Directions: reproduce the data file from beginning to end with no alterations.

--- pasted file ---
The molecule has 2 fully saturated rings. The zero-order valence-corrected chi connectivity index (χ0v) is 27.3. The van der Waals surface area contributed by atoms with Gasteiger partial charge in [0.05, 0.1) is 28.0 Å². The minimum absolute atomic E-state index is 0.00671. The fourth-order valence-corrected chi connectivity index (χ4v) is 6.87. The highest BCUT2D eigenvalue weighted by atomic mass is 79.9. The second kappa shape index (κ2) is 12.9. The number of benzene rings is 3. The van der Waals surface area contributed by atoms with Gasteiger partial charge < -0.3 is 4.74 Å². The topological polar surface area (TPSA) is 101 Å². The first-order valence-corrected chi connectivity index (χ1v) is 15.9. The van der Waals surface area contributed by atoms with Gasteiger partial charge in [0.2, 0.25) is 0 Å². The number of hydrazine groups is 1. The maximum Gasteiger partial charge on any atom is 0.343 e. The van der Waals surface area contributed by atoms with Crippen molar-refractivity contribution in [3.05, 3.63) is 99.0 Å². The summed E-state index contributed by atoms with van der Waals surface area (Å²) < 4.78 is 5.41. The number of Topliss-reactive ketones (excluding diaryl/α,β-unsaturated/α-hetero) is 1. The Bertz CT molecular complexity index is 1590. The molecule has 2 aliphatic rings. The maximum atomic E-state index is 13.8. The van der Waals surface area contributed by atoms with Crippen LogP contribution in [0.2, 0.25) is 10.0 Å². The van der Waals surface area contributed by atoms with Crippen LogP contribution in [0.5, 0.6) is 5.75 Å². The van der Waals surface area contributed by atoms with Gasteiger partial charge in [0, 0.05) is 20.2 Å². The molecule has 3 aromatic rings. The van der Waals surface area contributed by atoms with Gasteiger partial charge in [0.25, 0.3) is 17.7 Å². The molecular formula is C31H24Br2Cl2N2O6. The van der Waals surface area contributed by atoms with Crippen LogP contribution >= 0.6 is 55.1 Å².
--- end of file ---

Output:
The molecule has 2 fully saturated rings. The zero-order valence-corrected chi connectivity index (χ0v) is 27.3. The van der Waals surface area contributed by atoms with Gasteiger partial charge in [0.05, 0.1) is 28.0 Å². The minimum absolute atomic E-state index is 0.00671. The fourth-order valence-corrected chi connectivity index (χ4v) is 6.87. The highest BCUT2D eigenvalue weighted by atomic mass is 79.9. The second kappa shape index (κ2) is 12.9. The number of benzene rings is 3. The van der Waals surface area contributed by atoms with Gasteiger partial charge < -0.3 is 4.74 Å². The topological polar surface area (TPSA) is 101 Å². The first-order valence-corrected chi connectivity index (χ1v) is 15.9. The van der Waals surface area contributed by atoms with Gasteiger partial charge in [0.2, 0.25) is 0 Å². The number of hydrazine groups is 1. The maximum Gasteiger partial charge on any atom is 0.343 e. The van der Waals surface area contributed by atoms with Crippen molar-refractivity contribution in [3.05, 3.63) is 99.0 Å². The summed E-state index contributed by atoms with van der Waals surface area (Å²) < 4.78 is 5.41. The number of Topliss-reactive ketones (excluding diaryl/α,β-unsaturated/α-hetero) is 1. The Bertz CT molecular complexity index is 1590. The molecule has 2 aliphatic rings. The maximum atomic E-state index is 13.8. The van der Waals surface area contributed by atoms with Crippen LogP contribution in [0.2, 0.25) is 10.0 Å². The van der Waals surface area contributed by atoms with Crippen LogP contribution in [0.5, 0.6) is 5.75 Å². The van der Waals surface area contributed by atoms with Gasteiger partial charge in [0, 0.05) is 20.2 Å². The molecule has 3 aromatic rings. The van der Waals surface area contributed by atoms with Gasteiger partial charge in [0.25, 0.3) is 17.7 Å². The molecular formula is C31H24Br2Cl2N2O6. The van der Waals surface area contributed by atoms with Crippen LogP contribution >= 0.6 is 55.1 Å².